Professor Fiona Watt
Director, Centre for Stem Cells & Regenerative Medicine, King’s College, London, UK
- Online, https://monash.zoom.us/j/823173476 51?pwd=WDI4Y1I5NENVbG5zb2dBY
- ARMI Diversity & Inclusion
Every year on the 11th February, the International Day of Women and Girls in Science seeks to promote full and equal access for women and girls to participate in science. Their discoveries and research are just as important. We are delighted to welcome one of many inspiring role models for our future generations: Professor Fiona Watt.
Fiona Watt is an internationally recognised scientist for her work on stem cells in healthy and diseased skin. She obtained her DPhil from the University of Oxford and carried out postdoctoral research at M.I.T., Cambridge, USA. She established her first lab at the Kennedy Institute of Rheumatology in London and then moved to the London Research Institute. From 2006 to 2012 she was Deputy Director of the Cancer Research UK Cambridge Research Institute and Deputy Director of the Wellcome Trust Centre for Stem Cell Research, University of Cambridge. She moved to King’s College London in September 2012 to take up the position of Director of the Centre for Stem Cells & Regenerative Medicine. Since April 2018 Fiona has been on secondment as the Executive Chair of the Medical Research Council in the UK, and as of July 2021 she has been appointed as the new Director of the European Molecular Biology Organization (EMBO).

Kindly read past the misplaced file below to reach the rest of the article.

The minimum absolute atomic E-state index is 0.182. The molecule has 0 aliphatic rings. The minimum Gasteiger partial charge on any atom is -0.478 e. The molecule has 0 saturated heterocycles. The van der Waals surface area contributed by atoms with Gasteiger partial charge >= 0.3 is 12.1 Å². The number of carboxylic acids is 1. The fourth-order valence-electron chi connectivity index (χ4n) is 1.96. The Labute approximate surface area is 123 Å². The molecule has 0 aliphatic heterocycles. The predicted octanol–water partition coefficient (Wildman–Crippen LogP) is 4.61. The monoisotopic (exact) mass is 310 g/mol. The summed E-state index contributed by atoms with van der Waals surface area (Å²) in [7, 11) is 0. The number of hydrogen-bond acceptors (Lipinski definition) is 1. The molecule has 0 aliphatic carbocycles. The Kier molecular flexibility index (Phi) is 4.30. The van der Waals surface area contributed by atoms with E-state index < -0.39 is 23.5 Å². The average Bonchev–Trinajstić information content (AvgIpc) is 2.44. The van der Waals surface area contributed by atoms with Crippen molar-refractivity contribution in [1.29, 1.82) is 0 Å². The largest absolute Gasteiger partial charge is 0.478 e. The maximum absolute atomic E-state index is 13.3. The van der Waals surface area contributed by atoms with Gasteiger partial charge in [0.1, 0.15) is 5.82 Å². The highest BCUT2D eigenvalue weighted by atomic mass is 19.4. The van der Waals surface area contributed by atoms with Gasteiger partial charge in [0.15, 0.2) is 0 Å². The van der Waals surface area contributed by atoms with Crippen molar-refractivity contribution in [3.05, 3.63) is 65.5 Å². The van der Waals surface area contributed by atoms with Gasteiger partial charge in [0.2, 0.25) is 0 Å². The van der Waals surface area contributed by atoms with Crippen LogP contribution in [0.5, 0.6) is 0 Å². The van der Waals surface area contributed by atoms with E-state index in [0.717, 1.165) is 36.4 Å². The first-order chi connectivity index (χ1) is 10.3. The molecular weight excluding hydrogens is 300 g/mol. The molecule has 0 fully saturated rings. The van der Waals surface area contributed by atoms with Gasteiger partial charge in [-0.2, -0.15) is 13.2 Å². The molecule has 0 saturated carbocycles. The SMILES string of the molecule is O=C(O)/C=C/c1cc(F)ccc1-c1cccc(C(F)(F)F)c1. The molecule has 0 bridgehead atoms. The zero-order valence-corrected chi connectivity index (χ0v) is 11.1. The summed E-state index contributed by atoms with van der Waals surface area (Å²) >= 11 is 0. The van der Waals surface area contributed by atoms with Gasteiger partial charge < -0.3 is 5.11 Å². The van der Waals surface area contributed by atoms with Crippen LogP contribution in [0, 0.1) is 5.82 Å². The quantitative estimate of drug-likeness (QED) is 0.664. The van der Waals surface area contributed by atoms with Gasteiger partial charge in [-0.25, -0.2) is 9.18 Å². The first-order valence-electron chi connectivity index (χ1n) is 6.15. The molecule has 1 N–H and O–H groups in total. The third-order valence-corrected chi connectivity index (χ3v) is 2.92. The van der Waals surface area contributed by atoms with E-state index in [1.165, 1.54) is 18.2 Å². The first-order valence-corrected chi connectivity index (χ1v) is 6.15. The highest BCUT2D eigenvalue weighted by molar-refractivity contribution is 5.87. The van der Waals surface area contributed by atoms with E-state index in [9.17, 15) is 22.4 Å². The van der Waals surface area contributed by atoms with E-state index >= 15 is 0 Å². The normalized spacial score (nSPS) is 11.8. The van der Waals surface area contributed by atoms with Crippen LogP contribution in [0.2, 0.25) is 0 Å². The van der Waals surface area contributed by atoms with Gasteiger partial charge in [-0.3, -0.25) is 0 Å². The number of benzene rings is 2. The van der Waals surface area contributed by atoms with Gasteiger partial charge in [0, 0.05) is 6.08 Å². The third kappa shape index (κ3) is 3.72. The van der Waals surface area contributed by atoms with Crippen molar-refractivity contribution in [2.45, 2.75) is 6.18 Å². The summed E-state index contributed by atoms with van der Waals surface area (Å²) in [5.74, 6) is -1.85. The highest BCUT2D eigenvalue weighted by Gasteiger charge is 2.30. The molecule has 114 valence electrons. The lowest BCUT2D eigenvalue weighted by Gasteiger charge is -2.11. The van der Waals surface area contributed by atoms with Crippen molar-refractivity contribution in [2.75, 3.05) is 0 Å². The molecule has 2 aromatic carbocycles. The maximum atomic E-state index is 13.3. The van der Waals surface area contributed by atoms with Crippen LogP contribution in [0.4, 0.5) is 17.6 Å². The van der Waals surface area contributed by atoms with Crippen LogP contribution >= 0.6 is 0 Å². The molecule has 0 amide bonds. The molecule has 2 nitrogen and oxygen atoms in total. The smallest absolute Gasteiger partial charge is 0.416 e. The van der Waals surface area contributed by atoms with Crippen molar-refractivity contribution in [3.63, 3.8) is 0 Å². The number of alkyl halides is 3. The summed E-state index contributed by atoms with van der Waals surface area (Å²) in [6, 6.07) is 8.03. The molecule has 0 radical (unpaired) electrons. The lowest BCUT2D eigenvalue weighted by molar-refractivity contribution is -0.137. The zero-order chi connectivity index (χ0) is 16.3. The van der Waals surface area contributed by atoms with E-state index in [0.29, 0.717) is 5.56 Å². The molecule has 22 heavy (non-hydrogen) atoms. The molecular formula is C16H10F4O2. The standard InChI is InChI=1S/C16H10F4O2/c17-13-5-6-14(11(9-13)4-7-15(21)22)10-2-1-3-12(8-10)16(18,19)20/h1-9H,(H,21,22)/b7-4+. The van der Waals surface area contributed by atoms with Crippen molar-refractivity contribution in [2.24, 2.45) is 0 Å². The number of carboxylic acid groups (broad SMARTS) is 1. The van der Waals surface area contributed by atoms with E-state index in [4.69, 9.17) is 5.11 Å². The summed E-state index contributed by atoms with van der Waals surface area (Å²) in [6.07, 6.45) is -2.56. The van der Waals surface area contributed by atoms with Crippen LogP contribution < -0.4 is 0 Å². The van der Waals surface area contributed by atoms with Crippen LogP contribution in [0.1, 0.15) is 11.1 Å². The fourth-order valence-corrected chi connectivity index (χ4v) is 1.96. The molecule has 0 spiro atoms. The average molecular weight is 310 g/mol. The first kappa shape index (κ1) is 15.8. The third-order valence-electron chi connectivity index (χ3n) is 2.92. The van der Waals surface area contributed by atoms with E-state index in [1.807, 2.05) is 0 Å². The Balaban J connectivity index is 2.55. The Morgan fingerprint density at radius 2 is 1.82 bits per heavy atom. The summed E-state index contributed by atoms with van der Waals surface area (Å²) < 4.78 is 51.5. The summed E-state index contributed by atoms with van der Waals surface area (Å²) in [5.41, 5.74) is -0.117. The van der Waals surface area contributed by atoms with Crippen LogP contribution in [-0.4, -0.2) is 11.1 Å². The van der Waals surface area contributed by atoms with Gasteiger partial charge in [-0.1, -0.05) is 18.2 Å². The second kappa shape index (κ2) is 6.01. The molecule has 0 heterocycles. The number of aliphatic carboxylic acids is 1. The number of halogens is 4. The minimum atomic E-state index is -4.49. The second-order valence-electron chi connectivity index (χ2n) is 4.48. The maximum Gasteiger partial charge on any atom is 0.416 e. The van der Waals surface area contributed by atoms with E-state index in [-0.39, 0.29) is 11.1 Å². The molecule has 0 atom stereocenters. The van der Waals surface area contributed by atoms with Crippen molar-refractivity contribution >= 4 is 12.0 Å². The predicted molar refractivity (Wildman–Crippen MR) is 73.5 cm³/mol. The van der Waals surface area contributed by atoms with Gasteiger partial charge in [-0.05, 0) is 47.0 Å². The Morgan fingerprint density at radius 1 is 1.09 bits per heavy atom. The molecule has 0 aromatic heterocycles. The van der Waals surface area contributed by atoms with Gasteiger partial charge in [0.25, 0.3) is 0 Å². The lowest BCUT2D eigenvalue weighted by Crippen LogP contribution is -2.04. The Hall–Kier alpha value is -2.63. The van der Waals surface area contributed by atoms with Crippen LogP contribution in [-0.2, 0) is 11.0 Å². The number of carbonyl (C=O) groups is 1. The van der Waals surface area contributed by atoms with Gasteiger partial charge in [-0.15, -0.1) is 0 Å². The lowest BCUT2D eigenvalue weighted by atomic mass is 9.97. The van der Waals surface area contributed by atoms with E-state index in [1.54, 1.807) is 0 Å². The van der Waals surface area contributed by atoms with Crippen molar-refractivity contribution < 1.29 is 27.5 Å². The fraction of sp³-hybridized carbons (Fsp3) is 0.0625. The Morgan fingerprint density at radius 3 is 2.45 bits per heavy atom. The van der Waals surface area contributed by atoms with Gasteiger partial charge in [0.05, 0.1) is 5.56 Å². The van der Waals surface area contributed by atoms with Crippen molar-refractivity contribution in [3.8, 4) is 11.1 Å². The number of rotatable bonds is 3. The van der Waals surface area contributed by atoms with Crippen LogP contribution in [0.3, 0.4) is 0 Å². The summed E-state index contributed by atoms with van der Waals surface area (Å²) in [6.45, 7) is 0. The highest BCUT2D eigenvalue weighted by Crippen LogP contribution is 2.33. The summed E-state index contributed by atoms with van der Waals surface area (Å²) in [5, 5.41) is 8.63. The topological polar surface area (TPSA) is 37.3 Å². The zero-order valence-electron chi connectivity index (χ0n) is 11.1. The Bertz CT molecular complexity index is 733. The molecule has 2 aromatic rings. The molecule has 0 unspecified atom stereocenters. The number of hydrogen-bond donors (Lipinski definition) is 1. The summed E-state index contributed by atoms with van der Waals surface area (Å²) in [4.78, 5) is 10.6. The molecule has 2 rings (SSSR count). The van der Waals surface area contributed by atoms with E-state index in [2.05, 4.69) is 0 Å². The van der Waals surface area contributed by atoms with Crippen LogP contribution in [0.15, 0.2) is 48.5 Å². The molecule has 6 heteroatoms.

Fiona Watt has received several awards and honours. In 2008 she became the first woman president of the International Society of Stem Cell Research (ISSCR) and won the American Society for Cell Biology (ASCB) Women in Cell Biology Senior Award. She won the inaugural MRC Suffrage Science Heirloom award in 2011, and FEBS/EMBO Women in Science Award in 2016. Fiona Watt is a vocal advocate for women in science. In a series of articles in 2004 she examined the struggles women face in ‘getting to the top’ and how personal lives shape careers. She has also written candidly about her own experiences and collaborated with the New York Stem Cell Foundation to define actionable strategies for advancing women in science, engineering, and medicine.
Fiona’s major research interests are in how the differentiated state of adult tissues is maintained and how this information can be harnessed for regenerative medicine.